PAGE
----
Four signs of a healthy testing regime

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By Qual IT | 10 December 2013

Four Signs of a
Healthy Testing
Regime

Certainty’s good in IT,
in health it’s critical


Every organisation wants their information system delivering the right outcome, but in health that can literally be a matter of life and death.

IT in health is different. Through specific engagements in the sector across private providers, district health boards and shared service agencies, Qual IT has seen four signs that tend to be associated with a ‘healthy’ approach to IT testing in the sector.

 

The four signs of a healthy testing regime

SIGN 1:

DATA INTEGRITY IS PARAMOUNT

A healthy testing approach is one where primary attention is paid to quality of data, that it remains valid when shared across systems, and of course its’ security.

Privacy considerations make patient data incredibly sensitive and therefore testing must be handled carefully. Testing protocols that allow for patient data to be masked are important to avoid sensitive information being inappropriately exposed.

An understanding of data standards peculiar to the health sector is also important, such as HL7 and HISO.

SIGN 2:

CLINICIANS EFFICIENTLY ENGAGED IN UAT

A difficult tension exists in the testing of health IT systems, especially clinical information tools. User acceptance testing (UAT) must be done by people with the right clinical knowledge, but who are also extremely busy.

A healthy testing regime makes this approach as efficient as possible, bridging the gap between clinical experts and the functional testing team, and ensuring a well tested system is delivered to the clinician in the first instance.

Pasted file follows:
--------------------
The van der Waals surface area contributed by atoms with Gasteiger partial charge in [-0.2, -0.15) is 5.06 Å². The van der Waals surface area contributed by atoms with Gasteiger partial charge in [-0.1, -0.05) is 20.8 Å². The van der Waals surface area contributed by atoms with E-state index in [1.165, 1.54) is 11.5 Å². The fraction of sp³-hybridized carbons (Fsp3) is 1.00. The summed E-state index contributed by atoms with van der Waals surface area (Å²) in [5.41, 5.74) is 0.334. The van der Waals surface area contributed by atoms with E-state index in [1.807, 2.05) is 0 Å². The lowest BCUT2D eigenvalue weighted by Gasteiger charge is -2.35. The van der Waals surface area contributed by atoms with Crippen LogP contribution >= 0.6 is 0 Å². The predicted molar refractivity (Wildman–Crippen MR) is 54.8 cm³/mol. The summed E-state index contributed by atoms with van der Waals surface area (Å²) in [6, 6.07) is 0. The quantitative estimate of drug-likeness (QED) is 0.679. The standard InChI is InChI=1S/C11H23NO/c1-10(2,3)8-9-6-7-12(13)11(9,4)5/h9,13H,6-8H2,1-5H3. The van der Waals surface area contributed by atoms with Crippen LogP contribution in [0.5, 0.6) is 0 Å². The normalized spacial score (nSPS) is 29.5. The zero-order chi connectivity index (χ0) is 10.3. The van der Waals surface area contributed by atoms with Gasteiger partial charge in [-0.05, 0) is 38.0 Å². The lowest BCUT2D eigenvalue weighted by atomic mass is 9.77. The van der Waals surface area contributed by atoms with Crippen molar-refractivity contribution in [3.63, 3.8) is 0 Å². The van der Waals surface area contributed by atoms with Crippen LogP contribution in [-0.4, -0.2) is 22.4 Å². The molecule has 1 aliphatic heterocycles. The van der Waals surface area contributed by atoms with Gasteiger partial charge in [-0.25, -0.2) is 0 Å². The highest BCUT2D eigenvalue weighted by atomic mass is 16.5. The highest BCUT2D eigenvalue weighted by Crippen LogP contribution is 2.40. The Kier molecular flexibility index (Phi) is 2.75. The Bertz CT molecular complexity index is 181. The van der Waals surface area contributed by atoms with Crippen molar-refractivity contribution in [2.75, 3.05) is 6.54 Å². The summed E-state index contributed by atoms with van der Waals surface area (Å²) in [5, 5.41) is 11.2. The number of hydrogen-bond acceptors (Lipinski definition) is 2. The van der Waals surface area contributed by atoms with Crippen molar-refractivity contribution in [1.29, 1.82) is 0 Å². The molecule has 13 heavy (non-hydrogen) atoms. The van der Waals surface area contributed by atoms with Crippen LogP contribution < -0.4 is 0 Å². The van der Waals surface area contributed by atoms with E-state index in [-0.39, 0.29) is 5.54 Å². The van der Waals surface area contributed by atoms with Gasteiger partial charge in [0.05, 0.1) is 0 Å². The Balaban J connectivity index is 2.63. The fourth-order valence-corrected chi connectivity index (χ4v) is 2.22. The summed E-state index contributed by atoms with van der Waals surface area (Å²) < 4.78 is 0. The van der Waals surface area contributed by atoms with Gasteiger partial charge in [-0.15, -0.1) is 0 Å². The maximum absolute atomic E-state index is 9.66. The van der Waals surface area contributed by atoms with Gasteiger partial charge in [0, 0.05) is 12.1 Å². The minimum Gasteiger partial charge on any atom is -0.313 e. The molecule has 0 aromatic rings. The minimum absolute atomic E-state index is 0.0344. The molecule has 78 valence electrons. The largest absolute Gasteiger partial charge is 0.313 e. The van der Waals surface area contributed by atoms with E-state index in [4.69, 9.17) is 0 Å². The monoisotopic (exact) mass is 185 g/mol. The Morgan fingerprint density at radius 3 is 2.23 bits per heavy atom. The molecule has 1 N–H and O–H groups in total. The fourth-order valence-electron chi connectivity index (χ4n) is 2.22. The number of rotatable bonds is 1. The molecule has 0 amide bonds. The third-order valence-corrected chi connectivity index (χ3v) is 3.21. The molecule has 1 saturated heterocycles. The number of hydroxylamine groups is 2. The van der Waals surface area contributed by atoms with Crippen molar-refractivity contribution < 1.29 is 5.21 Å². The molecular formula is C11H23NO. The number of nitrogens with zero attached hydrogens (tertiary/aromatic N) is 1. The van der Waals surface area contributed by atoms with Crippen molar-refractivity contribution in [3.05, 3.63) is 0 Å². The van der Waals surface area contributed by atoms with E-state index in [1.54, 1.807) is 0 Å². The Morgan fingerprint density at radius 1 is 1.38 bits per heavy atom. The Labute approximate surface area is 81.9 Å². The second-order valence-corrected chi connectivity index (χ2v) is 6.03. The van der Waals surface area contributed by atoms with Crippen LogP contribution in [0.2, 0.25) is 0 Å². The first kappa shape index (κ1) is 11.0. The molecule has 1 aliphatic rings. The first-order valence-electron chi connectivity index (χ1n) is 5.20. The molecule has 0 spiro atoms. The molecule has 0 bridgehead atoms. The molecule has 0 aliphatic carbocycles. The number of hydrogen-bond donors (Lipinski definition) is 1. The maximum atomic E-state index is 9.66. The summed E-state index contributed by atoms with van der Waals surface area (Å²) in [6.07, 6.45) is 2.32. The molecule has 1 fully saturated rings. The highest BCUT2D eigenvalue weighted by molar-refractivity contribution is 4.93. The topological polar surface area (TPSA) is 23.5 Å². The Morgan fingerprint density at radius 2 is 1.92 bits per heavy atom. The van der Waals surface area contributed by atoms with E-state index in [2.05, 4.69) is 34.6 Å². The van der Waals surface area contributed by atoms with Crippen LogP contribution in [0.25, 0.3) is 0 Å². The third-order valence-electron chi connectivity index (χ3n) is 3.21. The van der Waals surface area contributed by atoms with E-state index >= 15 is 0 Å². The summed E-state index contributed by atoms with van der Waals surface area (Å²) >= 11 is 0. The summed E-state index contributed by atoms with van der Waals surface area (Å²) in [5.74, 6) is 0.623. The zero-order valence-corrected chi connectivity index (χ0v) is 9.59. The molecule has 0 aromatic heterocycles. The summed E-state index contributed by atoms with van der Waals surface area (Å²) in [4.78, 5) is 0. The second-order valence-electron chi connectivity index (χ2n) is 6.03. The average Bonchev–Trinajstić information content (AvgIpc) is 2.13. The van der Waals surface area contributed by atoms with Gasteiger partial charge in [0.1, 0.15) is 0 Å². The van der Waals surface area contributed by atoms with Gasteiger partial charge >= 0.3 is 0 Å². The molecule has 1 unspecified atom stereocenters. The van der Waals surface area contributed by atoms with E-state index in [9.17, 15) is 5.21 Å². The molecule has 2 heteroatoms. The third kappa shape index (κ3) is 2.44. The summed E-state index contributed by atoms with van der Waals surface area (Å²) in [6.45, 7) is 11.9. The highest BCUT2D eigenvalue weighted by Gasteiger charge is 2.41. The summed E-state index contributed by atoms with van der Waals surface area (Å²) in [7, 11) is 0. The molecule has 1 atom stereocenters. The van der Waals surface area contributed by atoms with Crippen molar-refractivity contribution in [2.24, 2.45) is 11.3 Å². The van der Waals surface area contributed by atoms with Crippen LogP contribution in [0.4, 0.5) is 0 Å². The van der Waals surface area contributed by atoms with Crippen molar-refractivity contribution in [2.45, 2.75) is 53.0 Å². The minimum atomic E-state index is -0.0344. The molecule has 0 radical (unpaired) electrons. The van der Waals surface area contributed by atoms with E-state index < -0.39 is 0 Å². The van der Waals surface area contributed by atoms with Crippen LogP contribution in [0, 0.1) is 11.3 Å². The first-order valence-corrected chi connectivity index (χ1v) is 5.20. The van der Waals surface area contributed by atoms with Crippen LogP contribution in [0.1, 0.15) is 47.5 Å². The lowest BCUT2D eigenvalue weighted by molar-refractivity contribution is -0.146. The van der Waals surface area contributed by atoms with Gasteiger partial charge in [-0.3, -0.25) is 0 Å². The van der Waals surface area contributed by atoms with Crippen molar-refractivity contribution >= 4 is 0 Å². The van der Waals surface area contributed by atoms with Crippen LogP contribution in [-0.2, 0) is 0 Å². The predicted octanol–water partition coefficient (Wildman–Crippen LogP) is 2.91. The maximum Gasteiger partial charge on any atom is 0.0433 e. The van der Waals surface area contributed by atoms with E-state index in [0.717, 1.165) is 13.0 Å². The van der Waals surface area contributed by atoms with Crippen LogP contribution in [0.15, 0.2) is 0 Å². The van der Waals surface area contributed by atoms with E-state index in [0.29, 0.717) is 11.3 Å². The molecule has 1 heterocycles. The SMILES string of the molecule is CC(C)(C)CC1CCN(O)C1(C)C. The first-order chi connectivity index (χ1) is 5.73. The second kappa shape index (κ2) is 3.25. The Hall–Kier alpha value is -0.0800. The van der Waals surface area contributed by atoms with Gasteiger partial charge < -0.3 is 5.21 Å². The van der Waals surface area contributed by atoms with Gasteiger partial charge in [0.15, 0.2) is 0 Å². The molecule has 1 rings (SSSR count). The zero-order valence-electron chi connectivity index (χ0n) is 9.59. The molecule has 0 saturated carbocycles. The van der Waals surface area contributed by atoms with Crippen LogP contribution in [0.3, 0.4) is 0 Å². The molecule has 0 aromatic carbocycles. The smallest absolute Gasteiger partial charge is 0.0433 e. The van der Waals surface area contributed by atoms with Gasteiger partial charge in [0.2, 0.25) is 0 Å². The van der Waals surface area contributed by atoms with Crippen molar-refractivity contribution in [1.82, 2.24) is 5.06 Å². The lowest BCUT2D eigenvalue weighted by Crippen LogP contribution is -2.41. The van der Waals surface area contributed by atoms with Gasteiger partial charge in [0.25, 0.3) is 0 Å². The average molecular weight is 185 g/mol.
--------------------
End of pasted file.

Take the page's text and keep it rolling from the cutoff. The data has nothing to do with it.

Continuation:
SIGN 3:

RE-USE OF FUNCTIONAL TEST RESOURCES

A healthy testing regime requires testers with a strong understanding of the systems involved, an ability to leverage that knowledge across other health applications, and the communications and centralisation that permits re-use of tools and processes.

Having knowledge of the broad range of health-specific systems (e.g. continuum-of-care type applications, clinical information systems, radiology information systems, laboratory systems and core patient administration systems), within your testing team is a major contributor to efficient processes, and testing that gets results. There is also a considerable opportunity in the New Zealand healthcare environment to improve the sharing of testing knowledge, scripts and processes.

SIGN 4:

INFRASTRUCTURE TESTING IS GIVEN DUE EMPHASIS

In health more than any other, IT systems need to be qualified as fit for purpose and operate as intended in a specific IT environment. There is little value in investing in the best clinical information systems if performance or integration issues reduce their effectiveness.

A typical health environment is a complex mix of multiple integrated software technologies, hosted and being accessed by multiple hardware devices and involving multiple vendors. Applying specialist infrastructure testing skills in health is important, as they can take a broader view of how these technologies fit together, and identify risks in new implementation or software upgrades.

We’re ready to help NZ health

In the healthcare sector Qual IT have worked with organisations like the Ministry of Health, Health Alliance, Waikato DHB and Central TAS. We are New Zealand’s largest test consultancy and provide independent testing services to some of the country’s largest and most successful organisations including Transpower, NZ Police, IAG and Air New Zealand through offices in Auckland, Wellington, Hamilton and Christchurch.

Formed in 2004, we have over 170 permanent and contract test professionals.

Call us now on 04 472 3745 for an assessment of your health IT testing needs.